Lastly, as for the days of David, David wanted to build a temple, but he didn't. It was his son Solomon who built a temple to God. God told David that he couldn't build a temple. I know David was a man of praise, but the temple reference suggests that David actually built a temple.

I realize that some believe that I'm over analyzing things. I don't think so. In the past 25 years or so, the Church in America has become incredibly lazy. We write praise songs to God that are supposed to be an offering of worship to him, but in reality all they are really is nothing more than fuzzy, feel good poems that offer God very little, but make us feel much better about ourselves. The theology behind many of them is so bad that a five year-old who has attended Sunday School her whole life has a deeper understanding of God. People usually don't think about such things, but if you really want to worship God you should. Worship is a lifestyle that isn't just about the body, but is about the mind, too.


"Days of Elijah" lyrics
These are the days of Elijah
Declaring the Word of the Lord, yes
And these are the days of his servant, Moses
Righteousness being restored
And these are the days of great trial
Of famine and darkness and sword
So we are the voice in the desert crying
Prepare ye the way of the Lord

CHORUS:
Behold he comes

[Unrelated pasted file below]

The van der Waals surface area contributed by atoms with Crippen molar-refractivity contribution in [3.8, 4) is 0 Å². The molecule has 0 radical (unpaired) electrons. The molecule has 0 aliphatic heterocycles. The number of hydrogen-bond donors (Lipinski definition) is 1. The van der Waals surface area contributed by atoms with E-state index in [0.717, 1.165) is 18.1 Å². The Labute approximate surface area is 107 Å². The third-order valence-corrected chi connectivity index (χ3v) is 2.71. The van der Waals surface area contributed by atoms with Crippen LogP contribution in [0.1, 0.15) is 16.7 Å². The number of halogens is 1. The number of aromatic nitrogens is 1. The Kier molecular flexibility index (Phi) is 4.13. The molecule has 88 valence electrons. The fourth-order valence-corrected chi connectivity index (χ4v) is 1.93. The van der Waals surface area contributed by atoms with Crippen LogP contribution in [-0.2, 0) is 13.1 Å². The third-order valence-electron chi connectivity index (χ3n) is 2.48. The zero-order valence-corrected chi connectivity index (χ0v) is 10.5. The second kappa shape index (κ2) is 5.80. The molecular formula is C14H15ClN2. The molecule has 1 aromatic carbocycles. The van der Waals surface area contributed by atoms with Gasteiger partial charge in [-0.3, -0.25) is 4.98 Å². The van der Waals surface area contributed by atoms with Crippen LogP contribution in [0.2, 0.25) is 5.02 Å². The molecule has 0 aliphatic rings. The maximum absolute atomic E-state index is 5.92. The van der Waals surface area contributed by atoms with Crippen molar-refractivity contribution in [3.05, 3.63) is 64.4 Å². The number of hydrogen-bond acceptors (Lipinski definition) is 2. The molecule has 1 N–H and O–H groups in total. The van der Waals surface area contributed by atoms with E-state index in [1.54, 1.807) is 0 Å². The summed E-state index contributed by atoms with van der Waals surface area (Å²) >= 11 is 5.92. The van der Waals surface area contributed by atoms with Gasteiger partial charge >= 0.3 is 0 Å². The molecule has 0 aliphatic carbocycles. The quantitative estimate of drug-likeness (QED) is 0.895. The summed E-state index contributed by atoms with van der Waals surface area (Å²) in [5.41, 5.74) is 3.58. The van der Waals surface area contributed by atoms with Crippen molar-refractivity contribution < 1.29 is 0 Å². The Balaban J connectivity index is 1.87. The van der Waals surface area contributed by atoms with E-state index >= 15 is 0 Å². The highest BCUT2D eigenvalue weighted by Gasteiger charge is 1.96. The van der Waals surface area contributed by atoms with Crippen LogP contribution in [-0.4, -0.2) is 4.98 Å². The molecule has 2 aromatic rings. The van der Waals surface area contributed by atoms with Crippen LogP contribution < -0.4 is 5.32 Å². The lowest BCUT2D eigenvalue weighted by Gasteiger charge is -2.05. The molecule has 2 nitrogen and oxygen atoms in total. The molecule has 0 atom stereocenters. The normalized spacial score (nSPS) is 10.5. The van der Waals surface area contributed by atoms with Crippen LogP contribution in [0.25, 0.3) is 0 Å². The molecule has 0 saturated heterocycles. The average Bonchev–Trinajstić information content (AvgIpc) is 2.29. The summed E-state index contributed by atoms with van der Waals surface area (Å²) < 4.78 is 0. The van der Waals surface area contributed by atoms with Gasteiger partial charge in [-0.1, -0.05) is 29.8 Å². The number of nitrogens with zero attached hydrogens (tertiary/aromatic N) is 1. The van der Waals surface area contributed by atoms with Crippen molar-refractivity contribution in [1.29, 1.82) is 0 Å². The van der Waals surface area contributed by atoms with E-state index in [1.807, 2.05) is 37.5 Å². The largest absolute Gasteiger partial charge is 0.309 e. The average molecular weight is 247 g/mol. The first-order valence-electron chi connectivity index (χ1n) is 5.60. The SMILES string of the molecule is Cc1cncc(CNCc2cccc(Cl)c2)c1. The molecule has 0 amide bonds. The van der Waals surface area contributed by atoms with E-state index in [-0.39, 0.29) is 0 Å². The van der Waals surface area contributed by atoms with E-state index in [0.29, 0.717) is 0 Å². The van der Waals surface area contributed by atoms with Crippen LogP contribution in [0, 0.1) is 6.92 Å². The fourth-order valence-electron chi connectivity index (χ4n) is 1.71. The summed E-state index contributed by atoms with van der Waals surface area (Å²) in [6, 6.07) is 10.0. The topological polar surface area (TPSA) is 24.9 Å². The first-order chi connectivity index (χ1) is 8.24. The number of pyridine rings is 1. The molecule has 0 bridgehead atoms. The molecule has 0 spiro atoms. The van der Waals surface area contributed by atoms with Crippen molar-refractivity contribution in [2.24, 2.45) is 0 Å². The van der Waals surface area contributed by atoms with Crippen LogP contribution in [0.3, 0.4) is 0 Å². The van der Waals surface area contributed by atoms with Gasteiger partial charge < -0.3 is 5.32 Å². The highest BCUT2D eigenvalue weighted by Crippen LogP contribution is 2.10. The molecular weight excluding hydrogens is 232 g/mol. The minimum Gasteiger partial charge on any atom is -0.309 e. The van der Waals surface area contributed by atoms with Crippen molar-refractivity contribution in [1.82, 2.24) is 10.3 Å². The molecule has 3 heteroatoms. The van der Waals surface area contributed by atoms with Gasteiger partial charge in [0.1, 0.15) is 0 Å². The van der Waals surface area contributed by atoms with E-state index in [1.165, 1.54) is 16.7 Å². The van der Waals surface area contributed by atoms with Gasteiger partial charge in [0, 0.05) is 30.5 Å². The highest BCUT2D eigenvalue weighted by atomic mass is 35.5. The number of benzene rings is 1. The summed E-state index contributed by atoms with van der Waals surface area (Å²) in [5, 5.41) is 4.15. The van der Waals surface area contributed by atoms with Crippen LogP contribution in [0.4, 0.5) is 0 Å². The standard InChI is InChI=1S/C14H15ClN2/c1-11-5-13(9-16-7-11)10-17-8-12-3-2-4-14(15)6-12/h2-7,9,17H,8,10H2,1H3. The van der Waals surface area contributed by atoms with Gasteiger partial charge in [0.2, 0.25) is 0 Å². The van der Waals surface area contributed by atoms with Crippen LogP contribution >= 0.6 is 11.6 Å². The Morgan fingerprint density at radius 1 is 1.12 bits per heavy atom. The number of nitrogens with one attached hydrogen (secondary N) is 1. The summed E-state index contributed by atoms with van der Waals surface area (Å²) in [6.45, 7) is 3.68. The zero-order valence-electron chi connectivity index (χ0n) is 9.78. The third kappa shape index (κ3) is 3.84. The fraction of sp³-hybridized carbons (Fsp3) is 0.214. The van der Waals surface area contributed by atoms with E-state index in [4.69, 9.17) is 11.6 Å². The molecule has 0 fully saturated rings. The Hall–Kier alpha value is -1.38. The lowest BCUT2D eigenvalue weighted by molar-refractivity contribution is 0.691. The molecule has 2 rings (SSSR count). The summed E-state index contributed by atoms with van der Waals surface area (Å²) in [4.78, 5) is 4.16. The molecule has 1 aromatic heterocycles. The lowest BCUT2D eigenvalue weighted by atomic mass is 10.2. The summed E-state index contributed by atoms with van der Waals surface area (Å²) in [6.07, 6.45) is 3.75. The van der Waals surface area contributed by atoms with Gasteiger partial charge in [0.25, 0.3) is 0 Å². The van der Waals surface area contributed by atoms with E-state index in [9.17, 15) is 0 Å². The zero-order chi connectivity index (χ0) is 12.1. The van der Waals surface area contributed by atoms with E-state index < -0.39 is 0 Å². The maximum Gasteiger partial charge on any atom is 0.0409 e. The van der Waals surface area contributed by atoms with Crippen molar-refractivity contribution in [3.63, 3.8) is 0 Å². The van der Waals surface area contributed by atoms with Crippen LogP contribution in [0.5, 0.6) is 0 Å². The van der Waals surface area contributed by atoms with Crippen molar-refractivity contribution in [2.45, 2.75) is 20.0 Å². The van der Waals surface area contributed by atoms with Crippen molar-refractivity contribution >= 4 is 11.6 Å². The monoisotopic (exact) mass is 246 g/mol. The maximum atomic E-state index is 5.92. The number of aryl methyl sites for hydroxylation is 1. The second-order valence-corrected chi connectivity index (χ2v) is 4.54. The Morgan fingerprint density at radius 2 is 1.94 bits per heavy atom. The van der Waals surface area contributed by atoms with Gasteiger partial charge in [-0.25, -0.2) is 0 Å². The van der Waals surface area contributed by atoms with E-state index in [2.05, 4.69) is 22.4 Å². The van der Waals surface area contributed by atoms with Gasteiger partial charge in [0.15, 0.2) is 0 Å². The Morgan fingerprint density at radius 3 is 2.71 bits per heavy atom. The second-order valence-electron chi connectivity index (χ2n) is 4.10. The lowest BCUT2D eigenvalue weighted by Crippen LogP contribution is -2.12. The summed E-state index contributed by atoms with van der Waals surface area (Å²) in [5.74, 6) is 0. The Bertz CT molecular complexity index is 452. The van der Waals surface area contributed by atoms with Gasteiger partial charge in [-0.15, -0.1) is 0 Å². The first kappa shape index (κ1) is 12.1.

Riding on a cloud
Shining like the sun
At the trumpet's call
Lift your voice
It's the year of jubilee
And out of Zion's hill salvation comes

And these are the days of Ezekiel
With dry bones becoming as flesh
And these are the days of his servant, David
Building the temple of praise, yes
And these are the days of the harvest
The fields are all white in the world
And we are the laborers that are in your vineyard
declaring the word of the Lord

CHORUS 2X
Behold he comes
Riding on a cloud
Shining like the sun
At the trumpet's call
Lift your voice
It's the year of jubilee
And out of Zion's hill salvation comes

There's no God like Jehovah (x8--modulate)
There's no God like Jehovah (x8--modulate)
There's no God like Jehovah (x7)

CHORUS X2

2 comments:

Casey Kerins said...

This song is OLD. And I completely understand where you're coming from, in fact, I don't like this song either. I lead worship in my youth group and back when I was first starting, not as the leader, this girl would have us do this song EVERY WEEK. There was rarely a week where she decided not to do it, and at half the speed it's supposed to be. By the end of 2008, I hated this song. Now I'm the leader, and this song is not even in our files- well, it better not be! :)

TV said...

Thanks for visiting, Casey. The song isn't that old. After doing some research I found out the song came out on an album released in 1995-that's just 16 years ago. It didn't really start to catch on in the U.S. until a few years later. Anyway, thanks again for visiting.